Sixty-one minutes before you died I held my phone up to my face, staring at the lit spaces between the 9 the 1 and the 1. My mind was baseless. So baseless I couldn’t reason for or against putting in the call. I placed the phone on the ground and waited, as if a rat would come and with his rubber precise foot make the decision for me. I looked at your eyes search under their lids and then stop and that point I’ll forever remember as the point of departure, from when you entered a territory I’d never know, the last point we had in common before I was saved from your ending.
Sixty-three minutes before you died I was paying for a book at the Housing Works bookstore. I’m not going to name the book because it has no consequence. I left it on the street when we entered the ambulance anyway. I walked out onto Crosby, cold, dark and wet, and while starting to consider the nearest subway I went through a series of inconsequential and unfinished thoughts—about girls, how I’d love a brunette, sharp mind and eyebrows with a pea coat, preferably mustard yellow, about the corned beef sandwich I’d had at lunch, should I be eating less meat, or salt, is it a flaw I don’t want to help out a soup kitchen—that suddenly took off on their own, a perpetual motion machine, and I was the observer of these autonomous reflections, and then I stopped watching the machine and I looked up, and in my most earnest voice I asked myself, silently, for something, anything less solvable to witness. That is when I heard your voice, a pained but dulcet note, down the street, closer to Houston. Luckily I looked around before at your face, noting the absence of people or cars or anything, because once I looked down into you, making the same underwater calculations we make when recognizing the precise ratios and proportions of identity and emotion and change, mental state and virtue, I saw a facial configuration that would be normal if viewed in pieces but together so horrific it evaporated the breath from my mouth, esophagus and lungs, an arrangement so singular I will have only seen it once in my life, four years ago, in my rear view mirror, on my own skin.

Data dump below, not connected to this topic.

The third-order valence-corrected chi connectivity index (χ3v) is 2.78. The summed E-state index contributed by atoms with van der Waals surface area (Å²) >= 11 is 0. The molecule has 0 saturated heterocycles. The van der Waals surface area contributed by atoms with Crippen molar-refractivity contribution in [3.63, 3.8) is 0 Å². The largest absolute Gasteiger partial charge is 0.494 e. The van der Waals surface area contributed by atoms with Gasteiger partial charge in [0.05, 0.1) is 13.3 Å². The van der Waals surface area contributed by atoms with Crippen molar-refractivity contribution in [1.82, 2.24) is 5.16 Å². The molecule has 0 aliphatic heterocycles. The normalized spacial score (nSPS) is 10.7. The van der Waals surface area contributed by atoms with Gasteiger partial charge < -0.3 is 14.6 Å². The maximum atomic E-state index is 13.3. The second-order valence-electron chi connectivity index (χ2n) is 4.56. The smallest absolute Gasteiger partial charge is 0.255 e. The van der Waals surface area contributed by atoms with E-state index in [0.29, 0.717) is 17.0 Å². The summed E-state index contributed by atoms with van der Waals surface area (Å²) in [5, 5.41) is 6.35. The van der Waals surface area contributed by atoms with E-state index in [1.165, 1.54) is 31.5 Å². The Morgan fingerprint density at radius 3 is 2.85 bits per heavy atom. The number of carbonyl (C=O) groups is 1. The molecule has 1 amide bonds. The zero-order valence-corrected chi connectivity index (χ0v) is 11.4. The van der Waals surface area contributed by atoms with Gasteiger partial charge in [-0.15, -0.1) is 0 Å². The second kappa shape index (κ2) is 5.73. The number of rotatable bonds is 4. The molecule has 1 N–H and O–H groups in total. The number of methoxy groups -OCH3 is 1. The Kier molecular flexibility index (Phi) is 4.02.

Four years before you died I was driving to the bank to get cash, but really it was to do anything. This was during a time I was unemployed, when my bones were looser and my stride slightly shallower. My mind was acting in a way I can appreciate in retrospect—I even try to sit in the glimpses I get today—but back then it had me going through the DSM searching for the same answer I’m sure you know doesn’t exist. And then, with the radio on scan and the leaves of a birch giving way to the sun flooding my retinas looking nowhere where the heart doesn’t beat my head from the inside’s the only place you can’t touch it never again, I was there. I was there until the shrill honk of a Ford brought me out, just in time to slam on the brakes and save my life, and just in time to take me off the path you have been destined to stay on, and just in time to see my reflection, a mirror of your face right before I hit ‘dial’.
I never met you, but I know you better than anyone. Rest in peace, Willis Paulsen.
© Andrew Lipstein 2013
RIP Willis Paulsen was read by Don Carter for the Sickness & Health Show on 6th February 2013